The girl in the blue dress and sweet smile is leaving her legacy at MCCC.
Leah Thomas won the Outstanding Student of the Year award at Honors Night on Wednesday, April 18.
“I accredit all my success to the professors here because without them asking me to be a part of things, I would’ve never had the initiative to go and do it myself or even know what I could do,” Thomas said. “I’m excited to see what the next set of professors push me to do.”
Thomas is a fifth semester Writing Fellow, former editor of the Agora, current president of Phi Theta Kappa, and works four days a week.
“Her positive attitude is contagious and she has a gift for helping students around her do their very best too,” said English professor Lori Jo Couch.
Her answer for how she managed it all is simple: scheduling.
Thomas says she writes out her daily schedule, separating tasks into blocks of time. This keeps her sane on busy days.
Becoming friends with the people she spends time with on a regular basis is also an important piece of her success.
“If you like the people you work with 24/7, then everything’s fun. So, here I have the Writing Fellows, the Agora staff, and the professors. It really doesn’t seem like work when you’re hanging out with some of your best friends,” Thomas said.
One of those best friends is her sister, Erin, who is one of the many people Thomas wanted to thank.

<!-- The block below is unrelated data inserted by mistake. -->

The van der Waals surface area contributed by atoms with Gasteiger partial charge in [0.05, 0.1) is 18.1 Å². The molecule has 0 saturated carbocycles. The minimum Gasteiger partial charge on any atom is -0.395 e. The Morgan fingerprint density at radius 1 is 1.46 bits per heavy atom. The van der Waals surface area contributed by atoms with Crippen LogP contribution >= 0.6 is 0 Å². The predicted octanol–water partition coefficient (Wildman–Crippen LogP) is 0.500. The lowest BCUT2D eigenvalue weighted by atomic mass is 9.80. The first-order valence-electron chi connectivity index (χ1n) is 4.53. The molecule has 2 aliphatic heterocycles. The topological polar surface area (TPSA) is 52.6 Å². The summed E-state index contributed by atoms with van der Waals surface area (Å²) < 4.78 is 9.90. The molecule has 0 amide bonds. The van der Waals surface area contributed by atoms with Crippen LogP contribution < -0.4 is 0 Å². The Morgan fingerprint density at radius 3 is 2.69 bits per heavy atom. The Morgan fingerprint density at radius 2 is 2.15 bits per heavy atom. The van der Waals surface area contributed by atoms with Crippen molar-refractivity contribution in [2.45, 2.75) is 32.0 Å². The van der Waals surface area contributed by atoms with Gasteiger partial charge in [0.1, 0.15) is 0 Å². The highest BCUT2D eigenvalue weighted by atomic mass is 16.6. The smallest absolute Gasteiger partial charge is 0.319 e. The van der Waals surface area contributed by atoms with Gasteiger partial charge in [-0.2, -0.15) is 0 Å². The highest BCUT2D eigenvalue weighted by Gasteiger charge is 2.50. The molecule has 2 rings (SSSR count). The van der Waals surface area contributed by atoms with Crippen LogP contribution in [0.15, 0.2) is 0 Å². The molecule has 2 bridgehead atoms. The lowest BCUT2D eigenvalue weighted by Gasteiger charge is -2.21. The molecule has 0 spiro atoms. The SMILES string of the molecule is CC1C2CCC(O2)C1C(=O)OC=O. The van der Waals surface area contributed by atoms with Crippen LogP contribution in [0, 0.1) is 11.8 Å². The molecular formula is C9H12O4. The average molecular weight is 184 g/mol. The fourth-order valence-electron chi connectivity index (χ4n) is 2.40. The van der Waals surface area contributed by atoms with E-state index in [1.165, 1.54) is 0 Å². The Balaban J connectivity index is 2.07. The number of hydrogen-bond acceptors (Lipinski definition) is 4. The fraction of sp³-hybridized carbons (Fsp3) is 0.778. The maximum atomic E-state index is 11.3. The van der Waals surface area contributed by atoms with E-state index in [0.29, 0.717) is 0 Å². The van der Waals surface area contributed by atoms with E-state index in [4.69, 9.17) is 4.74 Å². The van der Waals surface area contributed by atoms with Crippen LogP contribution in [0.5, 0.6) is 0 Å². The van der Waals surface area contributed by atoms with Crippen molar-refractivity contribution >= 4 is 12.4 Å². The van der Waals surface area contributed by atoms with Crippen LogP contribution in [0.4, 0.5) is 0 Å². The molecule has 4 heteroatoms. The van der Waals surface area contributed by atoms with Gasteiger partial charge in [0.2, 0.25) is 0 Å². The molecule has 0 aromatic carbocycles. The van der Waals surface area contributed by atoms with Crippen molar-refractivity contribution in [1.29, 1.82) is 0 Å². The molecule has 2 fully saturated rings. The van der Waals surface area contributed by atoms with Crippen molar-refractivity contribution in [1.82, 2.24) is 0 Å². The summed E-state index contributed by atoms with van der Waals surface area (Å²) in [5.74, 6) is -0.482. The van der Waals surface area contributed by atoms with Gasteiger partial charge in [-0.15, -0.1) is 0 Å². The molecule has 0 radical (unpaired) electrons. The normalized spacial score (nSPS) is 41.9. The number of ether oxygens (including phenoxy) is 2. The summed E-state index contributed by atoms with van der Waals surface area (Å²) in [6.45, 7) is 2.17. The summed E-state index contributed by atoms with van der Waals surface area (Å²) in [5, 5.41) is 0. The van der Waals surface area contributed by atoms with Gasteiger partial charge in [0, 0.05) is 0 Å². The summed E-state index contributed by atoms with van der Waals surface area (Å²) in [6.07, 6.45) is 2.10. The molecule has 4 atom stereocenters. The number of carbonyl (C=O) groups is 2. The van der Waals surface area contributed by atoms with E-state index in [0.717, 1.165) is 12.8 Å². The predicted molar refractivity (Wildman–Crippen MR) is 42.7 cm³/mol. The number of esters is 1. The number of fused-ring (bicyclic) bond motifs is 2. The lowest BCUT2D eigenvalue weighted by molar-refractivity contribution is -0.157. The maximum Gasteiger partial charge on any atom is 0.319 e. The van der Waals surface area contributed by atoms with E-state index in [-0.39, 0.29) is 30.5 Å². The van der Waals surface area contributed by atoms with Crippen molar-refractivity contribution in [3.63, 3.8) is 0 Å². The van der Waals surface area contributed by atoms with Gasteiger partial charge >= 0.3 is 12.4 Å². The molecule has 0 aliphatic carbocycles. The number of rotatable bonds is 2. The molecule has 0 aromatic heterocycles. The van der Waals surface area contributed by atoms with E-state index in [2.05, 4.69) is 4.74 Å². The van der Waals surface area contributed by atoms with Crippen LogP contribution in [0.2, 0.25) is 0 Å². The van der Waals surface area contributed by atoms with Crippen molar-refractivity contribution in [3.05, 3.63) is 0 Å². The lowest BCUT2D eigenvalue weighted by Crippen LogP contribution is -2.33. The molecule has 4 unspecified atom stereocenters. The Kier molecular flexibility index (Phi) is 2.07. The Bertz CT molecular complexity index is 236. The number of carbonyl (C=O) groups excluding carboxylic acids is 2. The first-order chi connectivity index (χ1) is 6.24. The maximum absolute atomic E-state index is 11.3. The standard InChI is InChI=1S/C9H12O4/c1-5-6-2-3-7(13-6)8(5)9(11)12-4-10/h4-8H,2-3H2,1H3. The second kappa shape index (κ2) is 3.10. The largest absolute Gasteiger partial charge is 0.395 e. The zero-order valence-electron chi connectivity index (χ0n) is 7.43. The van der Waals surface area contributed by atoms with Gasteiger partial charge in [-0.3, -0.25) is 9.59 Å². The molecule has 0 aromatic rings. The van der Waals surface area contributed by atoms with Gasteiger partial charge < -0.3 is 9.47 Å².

“She’s my best friend, and she makes me laugh even when things get extremely crazy. Even when we’re crying we can still laugh,” Thomas said.
“She’s gotten me through my entire life up until this point.”
Thomas also thanks Lori Jo Couch, Tim Dillion, Dan Shaw, her family, and God.
Shaw was the first professor Thomas got to know on campus.
“Without him I wouldn’t be here, I would’ve gone on to another university and been there for four years,” Thomas said.
She wanted to thank her family for always supporting her in everything she decided to do and was grateful that they let her make her own decisions, especially about her education.
Her favorite class was a speech course with Mark Bergmooser because the interactive class gave her the opportunity to get to know other students, she said.
Thomas will be heading off to The King’s College in New York City to get a bachelor’s degree in Culture, Media, and the Arts.
Ultimately, she plans on getting her master’s degree in Linguistic Anthropology.
Some of the advice she leaves is to be thankful.
“Be thankful because everyone in higher education is privileged to be here. Life is so much richer when you thank the people around you and take the time to acknowledge them,” Thomas said.
Another piece of advice is to take responsibility for education-both for the things done wrong and the things done right.
“Another thing is just take responsibility for your education, because ultimately you’re the one that gets to decide what path you’re going down,” she said.
It’s just as important to take responsibility for both the things that maybe aren’t done so well and need to be improved, as it is to be proud of the things that are done right, Thomas said.
“The final thing is just remembering-remembering where you’ve come from and using that to motivate you to do more,” she said.